1938 was when Hogate's opened in DC. Hogate's moved to the SW waterfront in 1972.
We had their legendary rum buns for
Christmas week last year. A landmark that will be missed on the waterfront. Memories of the club seeing Redskins Doug Williams, Kelvin Bryant,and a who's who of local and national politicians and lunching there. Their rockfish was also great.

Posted by: Weave160 | August 17, 2010 11:40 AM | Report abuse

Well, I mainly remember it as H20 @ Hogates. Good times. It's funny that the comments here present more info than the article. Hopefully the Post is planning a more detailed article about the landmark.

Posted by: BrooklandReppa | August 17, 2010 11:48 AM | Report abuse

rigrennie1, those Flagship rumbuns and a shrimp cocktail were my after church staple for years as a kid in the early 1970s. I'd love to have that recipe...

Posted by: Fabrisse | August 17, 2010 11:50 AM | Report abuse

Sheesh, can't anybody Google anymore? Holgate's own Web site has a history page, here:

It says:

"Hogate’s Seafood Restaurant has been a Washington tradition for over forty years. We like to think of it as the other Washington Monument. It originally began as a small seafood stand in Ocean City, New Jersey in 1928. In 1938, the owners of Hogate’s decided to move to Washington, D.C. For 35 years it enjoyed great success and became the place to go in Washington for great seafood. Then, in 1972 the Washington Waterfront area underwent a complete redevelopment program. At that time, Hogate’s moved from across the street on Maine Avenue, now Water Street to its present location overlooking the SW Waterfront. Originally named after a family physician, John Hogate Whittaker, Hogate’s had become one of the largest and best known seafood restaurants in the United States.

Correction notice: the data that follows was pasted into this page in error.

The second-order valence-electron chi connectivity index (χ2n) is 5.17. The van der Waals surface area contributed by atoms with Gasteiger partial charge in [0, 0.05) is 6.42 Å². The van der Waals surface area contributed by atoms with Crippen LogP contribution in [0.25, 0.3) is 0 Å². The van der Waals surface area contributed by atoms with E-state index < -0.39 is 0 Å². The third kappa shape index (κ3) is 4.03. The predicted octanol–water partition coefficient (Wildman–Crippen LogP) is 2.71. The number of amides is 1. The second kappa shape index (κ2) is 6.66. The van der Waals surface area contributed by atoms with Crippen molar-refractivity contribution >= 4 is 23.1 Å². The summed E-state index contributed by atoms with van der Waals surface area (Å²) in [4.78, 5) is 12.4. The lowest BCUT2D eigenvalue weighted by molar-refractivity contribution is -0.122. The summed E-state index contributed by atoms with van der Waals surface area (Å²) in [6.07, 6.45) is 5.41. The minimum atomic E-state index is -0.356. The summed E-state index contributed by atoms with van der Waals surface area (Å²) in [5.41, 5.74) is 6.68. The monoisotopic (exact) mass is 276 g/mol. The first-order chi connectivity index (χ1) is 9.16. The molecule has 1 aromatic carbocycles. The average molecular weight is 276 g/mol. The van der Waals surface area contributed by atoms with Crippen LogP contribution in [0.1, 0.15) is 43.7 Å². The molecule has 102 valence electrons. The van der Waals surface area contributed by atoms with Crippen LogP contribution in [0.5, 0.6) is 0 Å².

"Hogate’s reputation for quality and value has grown over the years. House specialties like the “Mariner’s Platter”, “Gumbo” and “Signature Rum Buns” have generated their own loyal following. Every day the chefs baked fresh rum buns, made their own soups and prepared seafood specialties to your order."

Note they are claiming the "Signature Rum Buns." I don't know if the Flgaship also had them or not, but Hogates' claim seemes secure enough. It may or may not be correct, but there's no way for any reporter to know that, and its own Web site is sufficient as a source for the article. I would have preferred the report go back to 1932 and explain the move, but I understand someone cutting it to save space. But 1932 seems to me to be the better date, with a footnote to the move in 1972, rather than just claiming 1972, and leaving the false impression that's when it started up.

Posted by: chollynickabocka | August 17, 2010 11:53 AM | Report abuse

Hogates wasn't closed forever. I ate there a few months ago during the NCAA tournament. It was good stuff.

Posted by: MACCHAMPS04 | August 17, 2010 11:54 AM | Report abuse

The article seems to have been updated and corrected.

Posted by: chollynickabocka | August 17, 2010 11:55 AM | Report abuse

The Brunch was one of the best in town...mind you, that was over 20 some years ago when folks actually dressed for meals.

If this is going to be a Gaylord-like project, then fine.

Posted by: kahlua87 | August 17, 2010 1:00 PM | Report abuse

The last thing Southwest needs is more "affordable housing." If they ever want that area to improve, they'd better look into market rate housing.

Posted by: George210 | August 17, 2010 1:45 PM | Report abuse

Well isnt that special Countess Fenty living out her fantasy as a construction worker.

Hey Countess how about fulfulling your duties as Mayor for all resident not just the rich white folks that lives west of the river.

Posted by: B4DarkDC | August 17, 2010 1:53 PM | Report abuse

Totally construction on this building has been halted. I just parked my car their this morning and the parking attendant stated construction was going to start up again in late Sept 2010 early Oct.